Toulouse are bracing for hard, streetwise, and direct rugby from Connacht this weekend, their insider-in-the-camp Pita Ahki has said.
They are also ready for whatever the weather can throw at them — traditional west-of-Ireland rugby conditions rain and a stiff breeze are forecast for tomorrow afternoon’s fixture.
“The obvious thing to expect is the rain and the wind,” the centre joked.
Rather than the early January climatic conditions in Galway, the prime concern of Toulouse is the clear and present threat posed by their hosts. “I told the boys before the first match that Connacht are going to be a hard, gritty team. They love contact,” explained Ahki, who had a short stint at the Sportsgound before joining Toulouse.
“They’re real direct. They’re hard and they’re smart — and they know how to play rugby. They know where to put themselves position-wise.
Connacht’s European record supports Ahki’s expert opinion. They have won their last six Champions Cup home games. Four of those victories have not been for fainthearted fans, however, finishing with scores that were a nailbiting three points or closer.
One running record or another has to give this weekend though.
Toulouse have won five of their last six on the road in Europe, and have beaten Connacht in five of their seven meetings.
But, they know to expect a tough afternoon out west. Any lingering misconceptions they may have had regarding their Irish opponents were dispelled back in November, when the two sides met at Stade Ernest Wallon.
Although Toulouse picked up a bonus-point win in the end, it was no easy victory. Connacht went ahead early in the second half, and only gave up that lead with less than 20 minutes remaining, and were still in the hunt as the seconds ticked down.
“In the first half they put us under pressure,” said Ahki, who scored Toulouse’s crucial fourth try after the regulation 80 minutes were up. “We started off quite well, but they just absorbed everything. They were brilliant. And they scored a couple of quick first-half tries through Tom Farrell and Caolin Blade.”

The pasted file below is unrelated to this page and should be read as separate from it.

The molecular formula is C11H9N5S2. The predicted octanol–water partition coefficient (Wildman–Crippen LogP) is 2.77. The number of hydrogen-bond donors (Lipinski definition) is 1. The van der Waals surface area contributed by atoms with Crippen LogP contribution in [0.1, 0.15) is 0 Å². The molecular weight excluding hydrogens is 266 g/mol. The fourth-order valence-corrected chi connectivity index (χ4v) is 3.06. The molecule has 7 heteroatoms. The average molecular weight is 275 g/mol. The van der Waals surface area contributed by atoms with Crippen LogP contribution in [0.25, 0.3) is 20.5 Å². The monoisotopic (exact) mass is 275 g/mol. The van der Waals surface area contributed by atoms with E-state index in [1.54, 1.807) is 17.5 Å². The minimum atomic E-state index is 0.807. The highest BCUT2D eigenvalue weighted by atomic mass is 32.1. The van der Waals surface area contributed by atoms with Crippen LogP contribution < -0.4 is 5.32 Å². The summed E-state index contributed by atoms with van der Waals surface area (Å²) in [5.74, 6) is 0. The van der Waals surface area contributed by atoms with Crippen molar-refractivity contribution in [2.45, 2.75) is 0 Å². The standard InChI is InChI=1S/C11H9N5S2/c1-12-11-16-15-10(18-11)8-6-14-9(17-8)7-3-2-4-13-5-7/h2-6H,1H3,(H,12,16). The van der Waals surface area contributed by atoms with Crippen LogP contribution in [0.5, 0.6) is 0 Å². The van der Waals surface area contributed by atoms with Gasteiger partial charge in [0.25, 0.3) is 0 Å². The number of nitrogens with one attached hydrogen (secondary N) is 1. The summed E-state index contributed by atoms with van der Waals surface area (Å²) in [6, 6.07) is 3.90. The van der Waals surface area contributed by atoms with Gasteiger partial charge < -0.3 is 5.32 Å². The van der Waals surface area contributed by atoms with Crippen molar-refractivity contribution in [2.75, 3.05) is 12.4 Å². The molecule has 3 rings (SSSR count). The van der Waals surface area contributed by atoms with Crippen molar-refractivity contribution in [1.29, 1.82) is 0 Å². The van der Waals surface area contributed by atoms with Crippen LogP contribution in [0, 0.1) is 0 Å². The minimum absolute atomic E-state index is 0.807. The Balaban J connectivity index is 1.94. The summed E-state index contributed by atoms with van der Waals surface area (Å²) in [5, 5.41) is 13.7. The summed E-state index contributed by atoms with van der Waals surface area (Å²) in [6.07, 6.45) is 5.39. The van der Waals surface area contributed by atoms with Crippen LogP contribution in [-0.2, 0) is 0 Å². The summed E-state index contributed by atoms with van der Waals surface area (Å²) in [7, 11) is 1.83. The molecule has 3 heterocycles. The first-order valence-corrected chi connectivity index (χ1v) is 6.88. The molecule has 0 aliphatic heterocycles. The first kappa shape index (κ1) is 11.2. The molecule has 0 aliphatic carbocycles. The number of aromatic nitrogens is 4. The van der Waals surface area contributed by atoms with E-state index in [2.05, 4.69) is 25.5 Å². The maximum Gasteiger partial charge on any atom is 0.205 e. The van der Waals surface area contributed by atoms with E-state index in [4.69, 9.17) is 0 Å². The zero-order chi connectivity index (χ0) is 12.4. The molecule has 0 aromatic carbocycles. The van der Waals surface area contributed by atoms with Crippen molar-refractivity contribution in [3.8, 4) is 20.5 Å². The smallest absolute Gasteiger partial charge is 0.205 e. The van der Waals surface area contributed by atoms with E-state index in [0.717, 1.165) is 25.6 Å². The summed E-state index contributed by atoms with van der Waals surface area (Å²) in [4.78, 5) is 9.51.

Ahki had a five-month stint at the Sportsground in the 2017/18 season, after being brought in from Mitre 10 side Waikato by then-coach Kieran Keane as cover for Bundee Aki, who had been selected for Ireland for the first time. He left the club in the summer of 2018, at the end of that single short-term contract to join Toulouse, but has fond memories of his brief spell.
“I loved my time at Connacht and in Galway. The Connacht clan always get behind the boys and I loved the atmosphere there. Hopefully I’ll get a warm welcome — but we’ll see.”
Now, however, with a win guaranteeing Toulouse a quarter-final place, he is plotting Connacht’s downfall, as the French champions aim to go unbeaten in Pool Five, with Gloucester at home following the week after Toulouse’s Ireland trip.
“We’ve gone at it this week,” Ahki said.
Connacht would need to pick up two bonus-point wins in their final two matches, against Toulouse at home and at Montpellier, to finish on 18 points — and still hope results elsewhere go their way to reach the last eight. Stalling Toulouse’s march will be uppermost in the minds of coach Andy Friend’s side right now. It’s far from impossible. The French side lost the last time they travelled to Galway, in 2016/17, and have lost their last six on Irish soil, though their record after their last trip to the Sportsground reads an impressive 12 wins and one draw from the last 15.
Recent form, however, is a concern for Toulouse. They head into the match with just one win from their last three Top 14 outings. They were well beaten by a Stade Francais outfit rejuvenated under interim coaches Julian Arias and Laurent Sempere last time out, and were held to a draw by Toulon at home just after Christmas.
The loss to Stade was ‘very tough’, Ahki, who was subbed off after 52 minutes, admitted. “We came up against a team that wanted to play. For myself, it was a pretty bad day at the office. But we’re looking forward to this weekend, and have been training well.”
The 27-year-old needed a little time to settle in after moving to the Pink City, but then became a firm favourite with the fans courtesy of a string of strong performances in the heart of the Toulouse midfield. “It was tough at the beginning last year, gametime wise — but Toulouse has been good,” Ahki said. “The city is nice. My family love it here and the club has got a good bunch of boys who make it feel a lot like home.”
He has clearly been good for Toulouse, too. Good enough that the club offered him a two-year extension to his initial one-year deal. He is midway through the first season of that deal, and he insists he’s in no rush to decide on what’s next. “I’ve no idea what the future holds,” he said.
He is, however, certain of one thing. “We want to stay on this side of the world, but wherever we end up, we’ll take it one step at a time.”